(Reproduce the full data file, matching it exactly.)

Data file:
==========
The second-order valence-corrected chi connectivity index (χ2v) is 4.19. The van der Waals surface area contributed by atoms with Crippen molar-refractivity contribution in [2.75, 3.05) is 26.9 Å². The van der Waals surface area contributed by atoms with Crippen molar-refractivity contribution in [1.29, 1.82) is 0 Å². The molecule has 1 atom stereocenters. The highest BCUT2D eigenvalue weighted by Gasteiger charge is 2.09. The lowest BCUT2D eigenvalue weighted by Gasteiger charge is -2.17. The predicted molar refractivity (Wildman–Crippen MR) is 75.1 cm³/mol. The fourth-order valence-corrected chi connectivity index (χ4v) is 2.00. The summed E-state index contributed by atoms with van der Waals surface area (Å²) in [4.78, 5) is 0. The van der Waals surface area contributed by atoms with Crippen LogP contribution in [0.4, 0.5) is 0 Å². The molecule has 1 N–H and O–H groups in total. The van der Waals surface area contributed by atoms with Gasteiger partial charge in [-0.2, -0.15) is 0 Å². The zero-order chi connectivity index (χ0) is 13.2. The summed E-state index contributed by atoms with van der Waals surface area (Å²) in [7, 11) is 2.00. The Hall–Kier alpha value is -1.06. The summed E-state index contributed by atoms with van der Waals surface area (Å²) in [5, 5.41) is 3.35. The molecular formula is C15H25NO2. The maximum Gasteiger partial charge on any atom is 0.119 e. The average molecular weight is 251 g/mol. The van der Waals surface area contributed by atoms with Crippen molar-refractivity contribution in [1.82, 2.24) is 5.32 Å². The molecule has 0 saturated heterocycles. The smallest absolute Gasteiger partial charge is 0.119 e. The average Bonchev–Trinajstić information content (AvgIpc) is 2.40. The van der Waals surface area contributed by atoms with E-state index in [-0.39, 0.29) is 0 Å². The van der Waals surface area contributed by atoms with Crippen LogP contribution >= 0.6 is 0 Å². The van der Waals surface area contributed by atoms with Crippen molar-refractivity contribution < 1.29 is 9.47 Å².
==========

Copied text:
The second-order valence-corrected chi connectivity index (χ2v) is 4.19. The van der Waals surface area contributed by atoms with Crippen molar-refractivity contribution in [2.75, 3.05) is 26.9 Å². The van der Waals surface area contributed by atoms with Crippen molar-refractivity contribution in [1.29, 1.82) is 0 Å². The molecule has 1 atom stereocenters. The highest BCUT2D eigenvalue weighted by Gasteiger charge is 2.09. The lowest BCUT2D eigenvalue weighted by Gasteiger charge is -2.17. The predicted molar refractivity (Wildman–Crippen MR) is 75.1 cm³/mol. The fourth-order valence-corrected chi connectivity index (χ4v) is 2.00. The summed E-state index contributed by atoms with van der Waals surface area (Å²) in [4.78, 5) is 0. The van der Waals surface area contributed by atoms with Crippen LogP contribution in [0.4, 0.5) is 0 Å². The molecule has 1 N–H and O–H groups in total. The van der Waals surface area contributed by atoms with Gasteiger partial charge in [-0.2, -0.15) is 0 Å². The zero-order chi connectivity index (χ0) is 13.2. The summed E-state index contributed by atoms with van der Waals surface area (Å²) in [7, 11) is 2.00. The Hall–Kier alpha value is -1.06. The summed E-state index contributed by atoms with van der Waals surface area (Å²) in [5, 5.41) is 3.35. The molecular formula is C15H25NO2. The maximum Gasteiger partial charge on any atom is 0.119 e. The average molecular weight is 251 g/mol. The van der Waals surface area contributed by atoms with Crippen molar-refractivity contribution in [1.82, 2.24) is 5.32 Å². The molecule has 0 saturated heterocycles. The smallest absolute Gasteiger partial charge is 0.119 e. The average Bonchev–Trinajstić information content (AvgIpc) is 2.40. The van der Waals surface area contributed by atoms with E-state index in [-0.39, 0.29) is 0 Å². The van der Waals surface area contributed by atoms with Crippen LogP contribution >= 0.6 is 0 Å². The van der Waals surface area contributed by atoms with Crippen molar-refractivity contribution < 1.29 is 9.47 Å².